Plato's 'Crito' is an examination of the tension between political science, a life devoted to the rational discourse and the critique of politics, and the demands of allegiance and service to the city. The argument Socrates makes in the name of the laws is not just meant to persuade Crito. Rather, it is a philosophic defense of the city itself, the philosophic response to Socrates' own speech in the Apology defending philosophy. This speech reveals the dangers and problems of a life devoted to philosophy when reason is directed to politics and calls into question the values and way of life of the city.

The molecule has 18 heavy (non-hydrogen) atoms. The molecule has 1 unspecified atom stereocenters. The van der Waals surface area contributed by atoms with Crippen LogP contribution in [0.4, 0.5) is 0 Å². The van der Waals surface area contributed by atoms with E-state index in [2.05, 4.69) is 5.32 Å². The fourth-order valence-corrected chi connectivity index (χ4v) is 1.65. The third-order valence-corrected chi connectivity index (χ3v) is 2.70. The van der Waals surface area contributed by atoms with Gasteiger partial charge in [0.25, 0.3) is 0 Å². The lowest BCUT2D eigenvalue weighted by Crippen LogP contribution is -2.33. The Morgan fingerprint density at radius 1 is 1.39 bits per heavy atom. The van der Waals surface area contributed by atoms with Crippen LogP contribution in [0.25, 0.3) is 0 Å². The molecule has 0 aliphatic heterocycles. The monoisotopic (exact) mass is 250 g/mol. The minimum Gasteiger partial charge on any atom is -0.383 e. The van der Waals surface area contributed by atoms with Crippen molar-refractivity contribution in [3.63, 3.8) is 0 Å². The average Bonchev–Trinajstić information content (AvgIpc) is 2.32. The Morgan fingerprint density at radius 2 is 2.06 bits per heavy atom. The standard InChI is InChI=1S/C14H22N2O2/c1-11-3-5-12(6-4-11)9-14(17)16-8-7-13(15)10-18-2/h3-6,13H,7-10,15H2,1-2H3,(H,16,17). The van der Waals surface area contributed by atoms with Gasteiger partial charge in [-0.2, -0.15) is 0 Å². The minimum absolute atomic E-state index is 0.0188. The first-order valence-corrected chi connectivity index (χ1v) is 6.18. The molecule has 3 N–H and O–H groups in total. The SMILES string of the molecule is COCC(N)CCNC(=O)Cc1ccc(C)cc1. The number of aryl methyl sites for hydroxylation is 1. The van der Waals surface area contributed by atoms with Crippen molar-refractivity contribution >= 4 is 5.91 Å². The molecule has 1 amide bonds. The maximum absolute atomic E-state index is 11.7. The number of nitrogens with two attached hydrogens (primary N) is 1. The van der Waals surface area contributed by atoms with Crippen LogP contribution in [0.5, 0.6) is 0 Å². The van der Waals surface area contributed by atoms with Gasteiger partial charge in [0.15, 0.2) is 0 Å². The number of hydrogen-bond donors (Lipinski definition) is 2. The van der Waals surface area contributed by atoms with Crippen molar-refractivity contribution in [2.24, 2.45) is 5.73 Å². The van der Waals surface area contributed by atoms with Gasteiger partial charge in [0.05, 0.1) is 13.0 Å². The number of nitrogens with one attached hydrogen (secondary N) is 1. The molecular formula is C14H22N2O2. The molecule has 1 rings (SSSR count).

Midsouth Political Science Review
Copyright 2012 by Midsouth Political Science Review.
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Thomason, Steven, "Law, Philosophy, and Civil Disobedience: The Laws' Speech in Plato's 'Crito'" (2012). Articles. 61.